Another year, another dismal first half for the San Francisco 49ers. Today’s post title represents the team’s first half record for the years 2006 – 2010. There seems to be a pattern here, and it’s not a good thing.
The 49ers have become a hard team to discuss. Usually, a win on Sunday is greeted enthusiastically by the blogosphere, but all the air has gone out of this season and been replaced mostly by morbid curiosity. The victory over Denver was greeted more by surprise than enthusiasm.
To some extent, the Giants triumphant march through the playoffs to a World Series title has occupied the interests of Bay Area fans, leaving the Niners to toil along under far less scrutiny than would be normal. Maybe after the parades are over fans will hunker back down to Niner obsession, but the restored passion is not likely to be of the positive variety.
Mid season report cards will be handed out by the local writers soon, and we all know what the grades are going to be. There’s not much to cheer about. Virtually every facet of the team has underperformed or outright stunk up the joint.
David Baas has been one exception to the general failure of the team. During Training Camp, nobody gave this guy any chance at all of being re-signed at the end of the 2010 season. He had become the butt of jokes, replaced by Mike Iupati, and seen as a seldom used backup this year. Yesterday, Eric Heitmann went on IR and suddenly Baas is the incumbent center, and signing him becomes somewhat of an off season priority.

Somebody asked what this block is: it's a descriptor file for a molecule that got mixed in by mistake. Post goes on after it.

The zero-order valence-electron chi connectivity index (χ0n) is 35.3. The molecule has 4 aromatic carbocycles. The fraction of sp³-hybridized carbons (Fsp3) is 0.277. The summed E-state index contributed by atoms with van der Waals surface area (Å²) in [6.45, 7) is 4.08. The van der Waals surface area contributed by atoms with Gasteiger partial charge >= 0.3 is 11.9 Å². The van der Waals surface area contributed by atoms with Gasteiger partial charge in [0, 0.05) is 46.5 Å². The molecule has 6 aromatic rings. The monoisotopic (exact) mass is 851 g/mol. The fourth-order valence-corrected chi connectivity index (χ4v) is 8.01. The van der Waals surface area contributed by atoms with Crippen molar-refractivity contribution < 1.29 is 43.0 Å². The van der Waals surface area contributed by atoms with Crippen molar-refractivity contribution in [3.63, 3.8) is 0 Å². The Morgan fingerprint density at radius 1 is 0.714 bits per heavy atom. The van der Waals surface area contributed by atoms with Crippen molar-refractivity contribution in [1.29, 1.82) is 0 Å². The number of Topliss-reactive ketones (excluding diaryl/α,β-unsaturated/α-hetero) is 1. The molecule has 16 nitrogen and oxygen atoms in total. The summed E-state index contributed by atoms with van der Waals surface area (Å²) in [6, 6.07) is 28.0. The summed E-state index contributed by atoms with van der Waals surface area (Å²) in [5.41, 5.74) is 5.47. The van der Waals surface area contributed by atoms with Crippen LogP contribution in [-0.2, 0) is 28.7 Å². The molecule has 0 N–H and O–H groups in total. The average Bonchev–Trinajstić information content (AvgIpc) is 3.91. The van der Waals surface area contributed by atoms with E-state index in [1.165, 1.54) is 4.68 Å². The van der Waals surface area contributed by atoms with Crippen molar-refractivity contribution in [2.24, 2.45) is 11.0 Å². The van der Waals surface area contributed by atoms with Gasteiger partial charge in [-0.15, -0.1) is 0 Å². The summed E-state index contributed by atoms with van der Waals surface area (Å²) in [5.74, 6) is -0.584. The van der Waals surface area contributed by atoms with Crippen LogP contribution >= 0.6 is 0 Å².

The upcoming home games against the Rams and Bucs will be interesting to watch, mostly to see how Troy Smith plays. Long time Alex Smith haters should have keen interest in these games, maybe even some rooting spirit. If Smith II produces a couple of victories and the team seems perkier, Smith I is not going to get his job back.
This is precisely the same scenario that provided Shaun Hill a chance to ignite his career, which he took advantage of. 2-6 record, soft part of the schedule looming, no expectations, team showing life. Hill led the team to a 5-3 record in the second half, earning himself a starting gig and Singletary a Head Coaching job.
We all know how that panned out. Hill is now in Detroit and Singletary is probably making contingency plans for the next step in his life.
In light of these recent events, there is not much Kool-aid being guzzled in Ninerland these days. About the only events that seem likely to re-ignite the passion of the fans would be either making the playoffs or getting a new Head Coach.
For a fair sized chunk of fans, it would take BOTH of these events to get re-kindled. For most of the rest of the rooting populace, they would probably struggle to answer the question: “If you had to choose between firing Singletary or making the playoffs, which would you prefer?”